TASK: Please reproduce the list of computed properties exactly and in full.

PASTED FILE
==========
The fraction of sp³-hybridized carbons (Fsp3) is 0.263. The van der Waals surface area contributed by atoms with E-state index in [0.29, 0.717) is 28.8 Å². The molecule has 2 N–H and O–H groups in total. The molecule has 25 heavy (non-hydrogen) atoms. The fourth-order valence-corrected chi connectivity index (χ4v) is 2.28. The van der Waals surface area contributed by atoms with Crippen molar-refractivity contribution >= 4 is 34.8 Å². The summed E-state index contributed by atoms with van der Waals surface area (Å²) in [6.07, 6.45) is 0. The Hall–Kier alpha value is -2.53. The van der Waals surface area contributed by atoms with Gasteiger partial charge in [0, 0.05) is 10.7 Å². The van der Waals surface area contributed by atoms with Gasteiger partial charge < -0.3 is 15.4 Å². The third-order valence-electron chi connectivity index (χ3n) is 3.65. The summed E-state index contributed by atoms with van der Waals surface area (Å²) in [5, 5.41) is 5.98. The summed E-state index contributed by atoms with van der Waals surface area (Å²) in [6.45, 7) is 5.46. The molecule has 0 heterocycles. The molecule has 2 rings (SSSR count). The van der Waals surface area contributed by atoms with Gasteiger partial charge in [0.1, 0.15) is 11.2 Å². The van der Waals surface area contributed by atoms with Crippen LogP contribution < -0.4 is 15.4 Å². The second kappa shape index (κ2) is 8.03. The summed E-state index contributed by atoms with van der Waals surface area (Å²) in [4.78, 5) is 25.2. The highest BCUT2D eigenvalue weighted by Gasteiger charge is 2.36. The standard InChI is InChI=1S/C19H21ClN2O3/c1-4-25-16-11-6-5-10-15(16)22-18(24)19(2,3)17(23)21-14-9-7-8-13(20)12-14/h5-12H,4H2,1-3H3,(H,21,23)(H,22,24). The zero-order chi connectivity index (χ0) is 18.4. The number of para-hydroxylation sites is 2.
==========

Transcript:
The fraction of sp³-hybridized carbons (Fsp3) is 0.263. The van der Waals surface area contributed by atoms with E-state index in [0.29, 0.717) is 28.8 Å². The molecule has 2 N–H and O–H groups in total. The molecule has 25 heavy (non-hydrogen) atoms. The fourth-order valence-corrected chi connectivity index (χ4v) is 2.28. The van der Waals surface area contributed by atoms with Crippen molar-refractivity contribution >= 4 is 34.8 Å². The summed E-state index contributed by atoms with van der Waals surface area (Å²) in [6.07, 6.45) is 0. The Hall–Kier alpha value is -2.53. The van der Waals surface area contributed by atoms with Gasteiger partial charge in [0, 0.05) is 10.7 Å². The van der Waals surface area contributed by atoms with Gasteiger partial charge < -0.3 is 15.4 Å². The third-order valence-electron chi connectivity index (χ3n) is 3.65. The summed E-state index contributed by atoms with van der Waals surface area (Å²) in [5, 5.41) is 5.98. The summed E-state index contributed by atoms with van der Waals surface area (Å²) in [6.45, 7) is 5.46. The molecule has 0 heterocycles. The molecule has 2 rings (SSSR count). The van der Waals surface area contributed by atoms with Gasteiger partial charge in [0.1, 0.15) is 11.2 Å². The van der Waals surface area contributed by atoms with Crippen LogP contribution < -0.4 is 15.4 Å². The second kappa shape index (κ2) is 8.03. The summed E-state index contributed by atoms with van der Waals surface area (Å²) in [4.78, 5) is 25.2. The highest BCUT2D eigenvalue weighted by Gasteiger charge is 2.36. The standard InChI is InChI=1S/C19H21ClN2O3/c1-4-25-16-11-6-5-10-15(16)22-18(24)19(2,3)17(23)21-14-9-7-8-13(20)12-14/h5-12H,4H2,1-3H3,(H,21,23)(H,22,24). The zero-order chi connectivity index (χ0) is 18.4. The number of para-hydroxylation sites is 2.